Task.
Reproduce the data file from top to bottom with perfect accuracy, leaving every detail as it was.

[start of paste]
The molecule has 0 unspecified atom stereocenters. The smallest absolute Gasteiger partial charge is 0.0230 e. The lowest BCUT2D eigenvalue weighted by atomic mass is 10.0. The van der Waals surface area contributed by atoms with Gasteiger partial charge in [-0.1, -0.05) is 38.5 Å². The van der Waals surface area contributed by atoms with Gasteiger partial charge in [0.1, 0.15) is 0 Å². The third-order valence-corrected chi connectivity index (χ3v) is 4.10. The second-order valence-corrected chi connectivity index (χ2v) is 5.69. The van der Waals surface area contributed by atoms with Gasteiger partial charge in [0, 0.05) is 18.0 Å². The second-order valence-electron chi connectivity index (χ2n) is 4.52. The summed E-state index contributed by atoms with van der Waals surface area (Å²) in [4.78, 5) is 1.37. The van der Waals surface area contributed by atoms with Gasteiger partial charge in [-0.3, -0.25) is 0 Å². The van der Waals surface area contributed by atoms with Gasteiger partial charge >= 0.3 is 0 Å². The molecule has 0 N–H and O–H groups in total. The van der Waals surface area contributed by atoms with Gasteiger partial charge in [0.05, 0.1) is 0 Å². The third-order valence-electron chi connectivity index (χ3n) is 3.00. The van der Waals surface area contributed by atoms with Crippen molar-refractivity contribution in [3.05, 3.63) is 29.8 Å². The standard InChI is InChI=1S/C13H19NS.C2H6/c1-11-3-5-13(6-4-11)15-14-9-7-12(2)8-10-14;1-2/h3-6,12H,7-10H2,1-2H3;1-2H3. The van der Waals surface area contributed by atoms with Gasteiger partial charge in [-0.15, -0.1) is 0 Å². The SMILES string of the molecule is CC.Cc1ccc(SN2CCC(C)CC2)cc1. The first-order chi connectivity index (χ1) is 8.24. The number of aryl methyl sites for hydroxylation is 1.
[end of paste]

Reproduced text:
The molecule has 0 unspecified atom stereocenters. The smallest absolute Gasteiger partial charge is 0.0230 e. The lowest BCUT2D eigenvalue weighted by atomic mass is 10.0. The van der Waals surface area contributed by atoms with Gasteiger partial charge in [-0.1, -0.05) is 38.5 Å². The van der Waals surface area contributed by atoms with Gasteiger partial charge in [0.1, 0.15) is 0 Å². The third-order valence-corrected chi connectivity index (χ3v) is 4.10. The second-order valence-corrected chi connectivity index (χ2v) is 5.69. The van der Waals surface area contributed by atoms with Gasteiger partial charge in [0, 0.05) is 18.0 Å². The second-order valence-electron chi connectivity index (χ2n) is 4.52. The summed E-state index contributed by atoms with van der Waals surface area (Å²) in [4.78, 5) is 1.37. The van der Waals surface area contributed by atoms with Gasteiger partial charge in [-0.3, -0.25) is 0 Å². The van der Waals surface area contributed by atoms with Gasteiger partial charge >= 0.3 is 0 Å². The molecule has 0 N–H and O–H groups in total. The van der Waals surface area contributed by atoms with Gasteiger partial charge in [0.05, 0.1) is 0 Å². The third-order valence-electron chi connectivity index (χ3n) is 3.00. The van der Waals surface area contributed by atoms with Crippen molar-refractivity contribution in [3.05, 3.63) is 29.8 Å². The standard InChI is InChI=1S/C13H19NS.C2H6/c1-11-3-5-13(6-4-11)15-14-9-7-12(2)8-10-14;1-2/h3-6,12H,7-10H2,1-2H3;1-2H3. The van der Waals surface area contributed by atoms with Gasteiger partial charge in [-0.15, -0.1) is 0 Å². The SMILES string of the molecule is CC.Cc1ccc(SN2CCC(C)CC2)cc1. The first-order chi connectivity index (χ1) is 8.24. The number of aryl methyl sites for hydroxylation is 1.